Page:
I’m just about to launch an adword campaign for a trade event. I’ve done this a few times before but was wondering if anyone had any great tips or learnings they wish they’d known earlier and are happy to share with us.
Hey Melissa, my 3 tips would be:
Be as targeted as you possibly can with your keywords! You only want to spend money on clicks that have a good chance of converting
Use negative keywords to exclude things you don’t want to appear in the search terms (e.g. “free” if your event is a paid one)
Retarget people who haven’t already bought (people don’t usually buy on the first interaction)
Thanks Nick. Hadn’t thought about negative keywords and interestingly that’s never been suggested to me by any of the agencies I’ve used either. Great advice!! Cheers, M
When it comes to PPC in event marketing it depends (like everything AdWords related). as a rule of thumb, I would recommend you first focus on:
Make a good research before starting anything in AdWords. What’s are your competitors? How they do their marketing? What’s keywords are you going to target? What’s will be your average CPC? What’s your target audience, geo-targeting…etc? Keep in mind that if you skip this step you can spend a lot of many in AdWords without getting anything back. There are also a lot of free tools that might help you get that information as Adwords Keyword Planner, Display Planner? Google trends etc.
What’s your marketing budget? Is it fixed on flexible, based on the results you get? Based on that, your initial research (point1) and hopefully some Google Analytics data you can decide what channels are you going to use - Search - Google and/or Bing, Display, Social - Facebook, Twitter, Linkedin, Youtube etc. Also, your budget can help you decide when exactly to start the campaign so you have budget enough till the event. Keep in mind that if you are doing the event for the first time you definitely should invest some in Brand Awareness, so you can bring quality website traffic.
Where is your event audience or what kind of audience are you expecting to get there? is local, national, international and what’s the distance your target audience is willing to travel to come to your event. Adwords and Bing have very precise geo-targeting. If you have Google Analytics set up correctly, you can get some good insights too.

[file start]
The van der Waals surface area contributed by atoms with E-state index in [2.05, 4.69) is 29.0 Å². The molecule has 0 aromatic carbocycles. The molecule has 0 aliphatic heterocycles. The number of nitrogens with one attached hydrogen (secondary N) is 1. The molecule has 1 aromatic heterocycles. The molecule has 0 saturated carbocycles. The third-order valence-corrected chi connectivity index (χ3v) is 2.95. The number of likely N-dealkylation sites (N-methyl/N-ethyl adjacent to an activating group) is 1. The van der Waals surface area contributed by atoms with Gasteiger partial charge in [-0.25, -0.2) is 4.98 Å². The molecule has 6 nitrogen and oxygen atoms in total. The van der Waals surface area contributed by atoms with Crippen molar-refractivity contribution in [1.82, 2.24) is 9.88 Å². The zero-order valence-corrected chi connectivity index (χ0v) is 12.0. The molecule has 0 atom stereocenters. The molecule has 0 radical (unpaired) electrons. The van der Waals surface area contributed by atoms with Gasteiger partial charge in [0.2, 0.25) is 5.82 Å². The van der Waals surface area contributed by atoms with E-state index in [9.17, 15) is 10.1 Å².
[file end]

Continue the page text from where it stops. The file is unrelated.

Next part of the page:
What’s your target audience? Where they hang out in internet etc Based on that you can do a different kind of contextual/ interest or placement targeting in AdWords
Track everything so you can make informed decisions. Basically, you need Google Analytics and Conversion Tracking for every single platform you use -AdWords, Facebook, Twitter etc. Once you track and tag your campaigns you are able easily to find what is working and most importantly why, so you can easily redefine and update your marketing on the go.
Try to use wisely your events USP and what’s make your event different for similar events? You can use that incentive in a different way but the best is to use it in your ad copy and/or banners. That will bring you higher CTR, which leads to higher quality score which leads to lower CPC at end of the day, as well as higher conversion rate.
Hope this may help, and may the force be with you.
If you have any questions I am happy to answer (if know the answer;)
Thanks Alex. That’s hugely helpful - I’m going to work my way through that. Some really useful tips!
A couple quick tips to add to the great stuff shared above:
1 - always run multiple ad versions. In search you want to test your headlines pretty much constantly. You should start with at least 3 different headlines touching on different benefits of attending your event. In the campaign settings you’ll want to select the ‘rotate evenly’ ad rotation option so that you can measure accurately which headline gets the best results
2 - in targeting, whether you’re using a radius, zip code, state, country, city etc. you’ll usually want to target only people in this area. In settings once again go in at the campaign level, find the geo targeting section and select ‘target people in this location’
3 - don’t use broad keywords without a restricted budget. Broad keywords would look like this: Business Conference, Home Show, Food Festival. Using these types of keyword match types can cause you to lose a lot of money on clicks that are super low quality. instead add a + at the start of the word which means to google that that word must be present in the search phrase. So: +Business +Conference, +Home +Show, +Food +Festival. I would usually run broad keywords with 10-20% of daily budget, and the + or broad match modified the rest.
Hope this can help everyone out there